Emma Hope

Emma Hope
I asked Melissa if she
would let me tell her story, a journey that began over a year ago. She
answered, “That’s not a problem; I would love to share our story 🙂 I am very
proud of Miss Emma and would love to share how miracles can happen.
            This
is a true story about one of the most difficult but also one of the most moving
times I have ever shared with any family.
            I
received a phone call a little over a year ago. Dear friends of ours had retired
and moved to Arizona after having had enough of our Minnesota winters. They
were calling because their own daughter was in a hospital near her home in
Wisconsin with a brain aneurysm. Emergency surgery was scheduled for later that
day. Her prognosis did not look promising. My friends were still reeling from
the news, but that was not all. Their daughter had been caring for her own
adult daughter who had her own challenges, including mental health issues and a
toddler that her mother felt Melissa was unable to care for by herself. Now
that her mother was in the hospital, Melissa was essentially homeless and without
a caregiver. And she was pregnant.
            My
friends were desperate. Could I help find Melissa a safe place to stay? Would
she be eligible for a shelter? She was still staying in Wisconsin and I lived
in Minneapolis. Would she qualify for benefits and help here before
establishing residency? I couldn’t answer any of their questions without doing
my homework, but said I would do all that I could.
            My
first day of phone calls dredged up nothing. There were long waiting lists for
all of the shelters. Melissa was not technically eligible for most of them
because she was not a victim of domestic abuse, nor was she receiving Minnesota
Social Security Disability benefits, and she had not been a state resident for the required 60 days. The next day I posted urgent requests on our local
childbirth collective resource bulletin board for any help or suggestions. The
birth professionals throughout the community here rose to the occasion; I soon
had lists of names and agencies to call. Finally, one connection led to another
and the grandparents off in Arizona discovered a tiny shelter here – only 7 beds—right here in Minneapolis run by 4
Indian nuns who were members of the Missionaries of Charity of Calcutta, the
order of sisters that Mother Teresa founded in 1950. Their only stipulations
were that the mother was homeless and pregnant and agreed to abide by their
rules. BINGO! Melissa could go there. She could then apply to the local social
services and begin the process of finding an appropriate permanent living situation. Being
near where I live also helped. I could visit her often and help her negotiate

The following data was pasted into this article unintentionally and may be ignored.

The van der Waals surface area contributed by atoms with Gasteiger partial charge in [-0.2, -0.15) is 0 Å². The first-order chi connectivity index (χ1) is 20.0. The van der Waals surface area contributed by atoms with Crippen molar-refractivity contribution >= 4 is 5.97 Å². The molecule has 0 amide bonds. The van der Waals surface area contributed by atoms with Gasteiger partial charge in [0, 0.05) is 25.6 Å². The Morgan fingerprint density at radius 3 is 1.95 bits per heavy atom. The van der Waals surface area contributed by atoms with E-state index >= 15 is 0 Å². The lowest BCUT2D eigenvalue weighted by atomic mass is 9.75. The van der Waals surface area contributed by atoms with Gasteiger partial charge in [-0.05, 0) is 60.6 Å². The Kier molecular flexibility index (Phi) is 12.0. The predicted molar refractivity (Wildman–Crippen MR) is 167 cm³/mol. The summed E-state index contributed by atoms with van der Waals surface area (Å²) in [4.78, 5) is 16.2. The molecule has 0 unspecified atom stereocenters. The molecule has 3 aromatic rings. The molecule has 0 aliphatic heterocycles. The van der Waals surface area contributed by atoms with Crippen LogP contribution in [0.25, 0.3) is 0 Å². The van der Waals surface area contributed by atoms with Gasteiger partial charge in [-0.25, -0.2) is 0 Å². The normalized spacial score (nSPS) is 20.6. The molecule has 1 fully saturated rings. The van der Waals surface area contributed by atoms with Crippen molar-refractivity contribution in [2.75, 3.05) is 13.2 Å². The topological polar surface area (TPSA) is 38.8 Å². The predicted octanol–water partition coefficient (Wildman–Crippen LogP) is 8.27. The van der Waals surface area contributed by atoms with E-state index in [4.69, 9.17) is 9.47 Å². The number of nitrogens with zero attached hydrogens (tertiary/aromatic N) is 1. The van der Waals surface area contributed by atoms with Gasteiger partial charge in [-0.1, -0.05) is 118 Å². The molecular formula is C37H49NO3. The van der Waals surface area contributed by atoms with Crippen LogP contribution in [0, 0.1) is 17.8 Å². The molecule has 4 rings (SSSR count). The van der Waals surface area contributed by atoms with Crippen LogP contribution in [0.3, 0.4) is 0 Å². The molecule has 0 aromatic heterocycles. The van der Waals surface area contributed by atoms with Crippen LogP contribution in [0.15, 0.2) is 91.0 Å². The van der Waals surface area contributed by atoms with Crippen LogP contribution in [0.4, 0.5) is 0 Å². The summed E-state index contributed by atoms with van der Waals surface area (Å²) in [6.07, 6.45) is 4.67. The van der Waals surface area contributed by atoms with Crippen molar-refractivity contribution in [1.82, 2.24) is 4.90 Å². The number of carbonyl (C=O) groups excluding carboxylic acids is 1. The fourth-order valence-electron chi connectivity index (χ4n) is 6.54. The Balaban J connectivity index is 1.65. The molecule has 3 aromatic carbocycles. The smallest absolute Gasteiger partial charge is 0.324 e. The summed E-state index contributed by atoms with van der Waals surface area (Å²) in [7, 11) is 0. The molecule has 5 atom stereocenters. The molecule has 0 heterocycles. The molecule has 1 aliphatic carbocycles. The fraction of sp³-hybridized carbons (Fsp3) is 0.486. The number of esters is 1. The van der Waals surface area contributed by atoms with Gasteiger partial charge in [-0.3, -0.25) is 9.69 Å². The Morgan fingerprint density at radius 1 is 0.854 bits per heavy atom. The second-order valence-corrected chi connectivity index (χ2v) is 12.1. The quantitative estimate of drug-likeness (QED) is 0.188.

both the welfare system in our county and the medical clinics where she would
get optimum prenatal care.
            Her
uncle drove her to Minneapolis the very next day and I met her at the shelter with
a fresh bouquet of flowers for her new room and to help her get settled. The
relatives in Wisconsin, though they were not in a position to house her, did
arrange for her to see a doctor before she left. An ultrasound, a routine
procedure to help assess the age of the baby and establish a guess- or due-date
was ordered but revealed some disturbing results. Within hours, she was being referred
to the neonatologists at a major medical center in St. Paul. There were no advanced
diagnostics available in that part of Wisconsin so they wanted further tests
done in Minnesota. The results were shattering: the baby had inherited a genetic
chromosomal deficiency and had a
condition termed fetal or lethal anomaly. That meant that this baby may not
live, either to term, or if she did make it that far, there was no guarantee
that she would live after that.
            The
family was shattered by this latest development. They were still not out of the
woods with Melissa’s mom, and were focusing all their energy on her. I assured
them that Melissa was doing OK. The shelter was able to give Melissa her own
room and she seemed to be settling in just fine.
            During
the following week we heard that Melissa’s mother was doing amazingly well,
which was a huge relief. In the meantime I had lined up appointments for
Melissa: WIC, food stamps, social worker, etc., and we had her medical records
forwarded to a neonatologist at a high risk clinic that would be able to let us
know what her options were, and what the possibilities might be for this baby.
We knew by now that it was a girl, and Melissa promptly named her Emma Hope.
            While
Melissa and I were getting to know each other and the doctors were putting
together a plan of care for her, her family members were discussing their opinions, unbeknownst to us.
Some felt that an abortion was the only route for Melissa given what they now
knew. Others felt that such a choice would harm both Melissa’s fragile spirit